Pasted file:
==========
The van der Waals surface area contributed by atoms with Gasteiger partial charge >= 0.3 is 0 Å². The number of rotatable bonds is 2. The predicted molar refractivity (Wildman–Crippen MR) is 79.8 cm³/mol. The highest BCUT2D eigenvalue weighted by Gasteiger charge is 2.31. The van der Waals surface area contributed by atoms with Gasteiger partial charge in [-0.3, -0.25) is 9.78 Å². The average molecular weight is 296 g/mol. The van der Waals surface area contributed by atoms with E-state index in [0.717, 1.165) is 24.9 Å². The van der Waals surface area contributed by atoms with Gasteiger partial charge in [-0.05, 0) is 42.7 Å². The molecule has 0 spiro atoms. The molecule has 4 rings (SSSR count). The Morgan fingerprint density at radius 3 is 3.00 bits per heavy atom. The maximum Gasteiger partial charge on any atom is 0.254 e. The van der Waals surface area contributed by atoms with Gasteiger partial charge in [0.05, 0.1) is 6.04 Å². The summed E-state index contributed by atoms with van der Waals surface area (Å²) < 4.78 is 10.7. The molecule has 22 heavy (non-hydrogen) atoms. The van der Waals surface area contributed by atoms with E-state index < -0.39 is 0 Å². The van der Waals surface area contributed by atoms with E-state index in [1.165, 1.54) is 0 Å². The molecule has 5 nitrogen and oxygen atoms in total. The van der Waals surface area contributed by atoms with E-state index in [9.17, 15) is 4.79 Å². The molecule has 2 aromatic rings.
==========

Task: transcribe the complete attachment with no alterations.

The van der Waals surface area contributed by atoms with Gasteiger partial charge >= 0.3 is 0 Å². The number of rotatable bonds is 2. The predicted molar refractivity (Wildman–Crippen MR) is 79.8 cm³/mol. The highest BCUT2D eigenvalue weighted by Gasteiger charge is 2.31. The van der Waals surface area contributed by atoms with Gasteiger partial charge in [-0.3, -0.25) is 9.78 Å². The average molecular weight is 296 g/mol. The van der Waals surface area contributed by atoms with E-state index in [0.717, 1.165) is 24.9 Å². The van der Waals surface area contributed by atoms with Gasteiger partial charge in [-0.05, 0) is 42.7 Å². The molecule has 0 spiro atoms. The molecule has 4 rings (SSSR count). The Morgan fingerprint density at radius 3 is 3.00 bits per heavy atom. The maximum Gasteiger partial charge on any atom is 0.254 e. The van der Waals surface area contributed by atoms with Gasteiger partial charge in [0.05, 0.1) is 6.04 Å². The summed E-state index contributed by atoms with van der Waals surface area (Å²) < 4.78 is 10.7. The molecule has 22 heavy (non-hydrogen) atoms. The van der Waals surface area contributed by atoms with E-state index < -0.39 is 0 Å². The van der Waals surface area contributed by atoms with E-state index in [1.165, 1.54) is 0 Å². The molecule has 5 nitrogen and oxygen atoms in total. The van der Waals surface area contributed by atoms with E-state index in [9.17, 15) is 4.79 Å². The molecule has 2 aromatic rings.